And they also describe the difference between cobbles, boulders and pebbles. “Geologists … define cobbles as ’rounded stones between 64mm and 256mm in size’ . Those cobbles between 64 and 128mm are “small cobbles”, while those between 128 and 256mm are … “large cobbles”. Rocks bigger than 256mm are … boulders, and those less than 64mm are pebbles.” [6] and how they are laid! [7]

With keys for scale. These are large stones.

But cobbles were very commonly used for paving from Roman, through medieval times till recent centuries, as they were easily available from rivers and beaches. “Villages would rarely be ‘pitched and paved’ throughout, especially in areas where stone was unavailable or unsuitable. Flagstones might be used in the churchyard and outside some buildings, but cobbles would predominate.” [8] [9]

Nowadays they are rare and only kept in historic conservation areas. Cobbles are particularly bad for cycling on, and again it’s worth noting that the infamously tough cycling cobble races like Paris-Roubaix are on setts, also tough to cycle on, not cobbles. [10]

Annotated sketch by William Capon, ‘South view in Dean’s Yard July 1801’. Cobbles have been drawn, but whether this is factual we can not know.

So how old are the large cobble surfaces in Dean’s Yard then? Almost certainly from before the advent of the mass use of granite setts, so early 19thC at the latest and possibly much earlier. In the 17th and 18thC Purbeck setts were often used in London, so why not those? Could they then predate the 17thC? And Deans Yard has been in existence, in one form or another, for 100s of years so could they be older?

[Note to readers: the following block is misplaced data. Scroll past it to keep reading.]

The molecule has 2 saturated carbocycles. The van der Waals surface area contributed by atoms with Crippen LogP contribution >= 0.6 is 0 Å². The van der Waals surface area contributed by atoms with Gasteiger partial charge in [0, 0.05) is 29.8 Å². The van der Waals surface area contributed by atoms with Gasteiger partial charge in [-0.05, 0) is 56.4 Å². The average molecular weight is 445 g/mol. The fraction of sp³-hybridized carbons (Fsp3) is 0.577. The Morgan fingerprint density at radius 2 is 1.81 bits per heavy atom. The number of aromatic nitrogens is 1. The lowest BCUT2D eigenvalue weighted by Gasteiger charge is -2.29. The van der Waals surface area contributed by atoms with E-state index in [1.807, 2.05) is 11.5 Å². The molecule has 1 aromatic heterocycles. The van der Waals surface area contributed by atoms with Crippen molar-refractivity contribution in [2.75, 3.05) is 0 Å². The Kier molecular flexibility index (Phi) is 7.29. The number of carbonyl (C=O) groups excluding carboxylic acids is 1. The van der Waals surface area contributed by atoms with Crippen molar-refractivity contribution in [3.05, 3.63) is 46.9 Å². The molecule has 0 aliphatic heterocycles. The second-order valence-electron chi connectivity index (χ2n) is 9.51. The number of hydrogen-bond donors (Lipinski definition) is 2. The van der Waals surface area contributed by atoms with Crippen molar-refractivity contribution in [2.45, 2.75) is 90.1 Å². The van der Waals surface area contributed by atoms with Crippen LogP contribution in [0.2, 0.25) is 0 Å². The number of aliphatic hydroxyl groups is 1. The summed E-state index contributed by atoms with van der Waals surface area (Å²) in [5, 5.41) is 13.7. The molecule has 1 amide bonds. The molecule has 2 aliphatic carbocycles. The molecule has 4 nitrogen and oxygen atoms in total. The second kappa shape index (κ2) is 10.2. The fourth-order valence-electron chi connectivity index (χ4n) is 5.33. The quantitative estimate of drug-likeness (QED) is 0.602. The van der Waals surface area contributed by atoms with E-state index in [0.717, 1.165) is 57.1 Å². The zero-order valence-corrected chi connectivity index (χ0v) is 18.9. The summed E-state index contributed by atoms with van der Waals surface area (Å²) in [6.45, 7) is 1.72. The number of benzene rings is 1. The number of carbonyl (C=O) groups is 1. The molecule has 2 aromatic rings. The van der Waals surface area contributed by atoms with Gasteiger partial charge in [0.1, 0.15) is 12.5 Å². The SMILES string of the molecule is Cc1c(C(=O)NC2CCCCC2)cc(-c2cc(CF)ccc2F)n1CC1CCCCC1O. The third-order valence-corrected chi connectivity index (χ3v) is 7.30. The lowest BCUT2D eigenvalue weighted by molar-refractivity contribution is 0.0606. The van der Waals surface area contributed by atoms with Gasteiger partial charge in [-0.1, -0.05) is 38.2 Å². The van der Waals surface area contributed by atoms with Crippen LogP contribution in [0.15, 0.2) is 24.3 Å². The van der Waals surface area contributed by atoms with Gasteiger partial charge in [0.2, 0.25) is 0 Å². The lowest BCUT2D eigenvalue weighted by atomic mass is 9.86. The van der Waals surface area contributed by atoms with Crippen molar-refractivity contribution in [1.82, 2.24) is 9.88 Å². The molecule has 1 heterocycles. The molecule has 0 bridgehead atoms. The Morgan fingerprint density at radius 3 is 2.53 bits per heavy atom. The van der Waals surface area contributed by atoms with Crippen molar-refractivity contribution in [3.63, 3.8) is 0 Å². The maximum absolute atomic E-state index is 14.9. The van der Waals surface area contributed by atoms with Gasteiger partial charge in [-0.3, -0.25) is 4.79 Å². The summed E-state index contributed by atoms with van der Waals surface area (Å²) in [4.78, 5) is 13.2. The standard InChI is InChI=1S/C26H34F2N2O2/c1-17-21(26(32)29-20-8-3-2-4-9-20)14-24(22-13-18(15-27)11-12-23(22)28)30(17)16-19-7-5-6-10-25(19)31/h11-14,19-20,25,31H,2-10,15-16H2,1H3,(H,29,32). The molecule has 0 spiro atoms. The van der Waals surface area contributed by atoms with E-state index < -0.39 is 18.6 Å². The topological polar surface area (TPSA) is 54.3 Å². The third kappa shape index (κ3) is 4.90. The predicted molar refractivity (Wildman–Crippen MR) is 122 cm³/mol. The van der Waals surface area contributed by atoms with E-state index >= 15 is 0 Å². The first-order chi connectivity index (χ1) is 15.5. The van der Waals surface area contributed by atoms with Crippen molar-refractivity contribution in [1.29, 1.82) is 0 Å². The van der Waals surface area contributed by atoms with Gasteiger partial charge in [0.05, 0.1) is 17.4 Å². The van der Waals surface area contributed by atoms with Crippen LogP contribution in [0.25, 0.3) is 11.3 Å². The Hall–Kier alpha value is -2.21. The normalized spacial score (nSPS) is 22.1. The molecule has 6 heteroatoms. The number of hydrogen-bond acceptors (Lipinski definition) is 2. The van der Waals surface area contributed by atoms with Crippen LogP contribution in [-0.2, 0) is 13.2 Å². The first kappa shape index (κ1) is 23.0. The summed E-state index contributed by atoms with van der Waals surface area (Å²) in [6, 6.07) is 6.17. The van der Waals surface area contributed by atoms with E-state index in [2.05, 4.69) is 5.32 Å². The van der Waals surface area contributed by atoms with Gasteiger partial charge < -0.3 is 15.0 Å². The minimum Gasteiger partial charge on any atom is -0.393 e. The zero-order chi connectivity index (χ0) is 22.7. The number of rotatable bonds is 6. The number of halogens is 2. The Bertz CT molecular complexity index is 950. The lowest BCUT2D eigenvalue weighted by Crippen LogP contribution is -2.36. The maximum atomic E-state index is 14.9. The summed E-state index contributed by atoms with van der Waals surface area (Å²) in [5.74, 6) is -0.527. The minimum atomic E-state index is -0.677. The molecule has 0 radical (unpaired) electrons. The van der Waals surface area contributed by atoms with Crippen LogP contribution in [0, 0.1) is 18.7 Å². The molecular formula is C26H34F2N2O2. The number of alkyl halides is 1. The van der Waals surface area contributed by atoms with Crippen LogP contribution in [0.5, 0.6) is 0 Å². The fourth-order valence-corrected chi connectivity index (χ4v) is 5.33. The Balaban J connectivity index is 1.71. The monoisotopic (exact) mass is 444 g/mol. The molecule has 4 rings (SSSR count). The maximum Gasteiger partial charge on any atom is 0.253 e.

Annotated copy of John Norden’s 1593 aerial view of Westminster. Great Dean’s Yard is in the top right, but at this stage it is at least only half the size it became in the 1815.
Dean’s Yard in the John Horwood’s map of 1792. The houses in the middle were to be demolished in 1815 to create the modern green.
Engraving of drawing by William Capon in 1815, just before the square was given it’s current form by the demolition of all the 18thC houses in the drawing.

Tim Tatton-Brown and John Crook’s survey of Dean’s Yard in 2020, for a planning application for Westminster School, describes the  history of the area and genesis of the modern square[11] and show it going back to the medieval period as a yard within the precincts of the abbey, though changing in size and shape, with buildings coming and going, till the current square was established in 1815.

And Dean’s Yard in 1893, but as it was from 1815. (C) NLS